The political risk landscape is as broad as ever. Discussions taking place at the FT Political Risk Summit encompassed old and new risks, from China’s economy to the refugee crisis and from Brexit to the US elections.
China’s slowdown has been worrisome for months, and it could get worse still. Professor Steven Keen, head of the school of economics, history and politics at Kingston University in London, presented a compelling, data-based argument of how high levels of private debt fuel GDP growth, only to cause a fall when the borrowing slows down.
Speaking about what could trigger the next economic crisis, Keen argued for the inclusion of private debt levels in understanding a country’s situation, and highlighted China as one particularly at risk.
According to him, the country should be using its monetary power to write the debt off, letting the value of its assets fall. China seems to be moving in that direction, and has taken steps to take money out of volatile sectors, like property and construction. The government also announced the laying off of 1.8 million workers in the steel and coal industries, sectors that have been heavily supported by government projects and funds, in a further sign of policy changes. Uncertainty surrounding China’s economic data, however, clouds any forecast or analysis with doubt.
There were other reasons to be observing China closely, according to panellists at the conference, who pointed out a shifting attitude of Chinese foreign policy, which under current president Xi Jinping has become more aggressive in its territorial ambitions, particularly in the South China Sea, unnerving neighbouring countries such as Malaysia, the Philippines and Vietnam.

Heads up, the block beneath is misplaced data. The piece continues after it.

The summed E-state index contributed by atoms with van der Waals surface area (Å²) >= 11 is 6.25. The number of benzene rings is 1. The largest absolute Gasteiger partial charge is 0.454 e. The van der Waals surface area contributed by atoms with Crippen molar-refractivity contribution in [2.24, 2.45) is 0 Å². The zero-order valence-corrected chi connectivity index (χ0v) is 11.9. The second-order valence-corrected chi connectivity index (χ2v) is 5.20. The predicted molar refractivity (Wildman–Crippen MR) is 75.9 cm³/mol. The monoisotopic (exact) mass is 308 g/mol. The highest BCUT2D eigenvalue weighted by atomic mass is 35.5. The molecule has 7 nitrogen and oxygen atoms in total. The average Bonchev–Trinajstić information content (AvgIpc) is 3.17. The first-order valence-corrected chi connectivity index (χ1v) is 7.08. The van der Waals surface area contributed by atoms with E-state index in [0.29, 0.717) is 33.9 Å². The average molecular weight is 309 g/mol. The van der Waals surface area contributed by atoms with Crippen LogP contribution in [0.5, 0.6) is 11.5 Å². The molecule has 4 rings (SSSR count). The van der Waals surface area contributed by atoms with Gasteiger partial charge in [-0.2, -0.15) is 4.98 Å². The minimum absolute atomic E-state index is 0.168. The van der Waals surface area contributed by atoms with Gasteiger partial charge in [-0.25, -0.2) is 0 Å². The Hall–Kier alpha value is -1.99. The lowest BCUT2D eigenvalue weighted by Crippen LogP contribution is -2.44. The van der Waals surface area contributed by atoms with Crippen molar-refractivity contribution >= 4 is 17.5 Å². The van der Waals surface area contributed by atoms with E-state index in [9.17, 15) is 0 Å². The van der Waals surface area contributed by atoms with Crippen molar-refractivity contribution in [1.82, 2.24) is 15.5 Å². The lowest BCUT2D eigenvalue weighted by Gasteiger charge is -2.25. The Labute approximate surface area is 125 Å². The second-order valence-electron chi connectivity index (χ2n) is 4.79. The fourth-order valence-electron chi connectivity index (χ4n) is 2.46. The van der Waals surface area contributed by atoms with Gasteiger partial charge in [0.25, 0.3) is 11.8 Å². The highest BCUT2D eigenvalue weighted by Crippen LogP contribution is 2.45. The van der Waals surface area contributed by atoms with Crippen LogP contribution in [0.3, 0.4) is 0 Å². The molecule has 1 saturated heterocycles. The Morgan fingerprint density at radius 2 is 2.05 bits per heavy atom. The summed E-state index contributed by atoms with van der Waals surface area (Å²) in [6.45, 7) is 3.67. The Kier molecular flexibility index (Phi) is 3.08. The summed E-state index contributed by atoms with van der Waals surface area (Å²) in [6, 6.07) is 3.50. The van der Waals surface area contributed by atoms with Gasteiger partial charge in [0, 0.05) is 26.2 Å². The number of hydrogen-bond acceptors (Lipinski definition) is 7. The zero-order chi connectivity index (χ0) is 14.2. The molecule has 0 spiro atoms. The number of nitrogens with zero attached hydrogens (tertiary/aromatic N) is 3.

This is just one example of increased political risks mentioned at the summit. Citi’s managing director and chief global political analyst Tina Fordham said geopolitical risk involving military conflict and territorial disputes are on the rise. Additionally, for the past three years, Citi has been observing what it calls a vox populi risk, referring to the rise of populism, non-traditional political parties and mass protests.
One example could be seen in Donald Trump’s increased likelihood of obtaining the Republican or GOP nomination, which was discussed with equal amounts of amazement and concern. According to Fordham, Trump’s supporters are those who lost out to globalisation, who have experienced 20 years of wage stagnation, and are disillusioned about their and their children’s prospects.
Citi’s vox populi risk also includes the uncertainty brought about by referendums. The upcoming UK referendum on the country’s presence in the European Union (EU) is only the most prominent example of what, according to Fordham, is an increasing trend in calling popular consultations as weaker political leaders look for support through public consensus.
This comes at a cost for businesses, which have to deal with increased uncertainty. Helen Kennett, director of UK government relations at Rolls Royce, a company which has come out publicly in support of the UK staying in the EU, warns of underplaying how an emotional response to a potential Brexit could affect businesses. All forecast scenarios imply rational behaviour, because the emotional element is difficult to predict. That uncertainty, she said, “is why business prefers continuity.”
Even if the UK decision did not affect the EU, the continent still faces the refugee crisis, which is eroding support for German Prime Minister Angela Merkel, and the unresolved Ukranian conflict. While the war in Syria has distracted Russia from Ukraine, the relationship between Russia, Europe, and the US remains frosty, and the continuation of the sanctions regime leaves little prospects for rapprochement in the short term.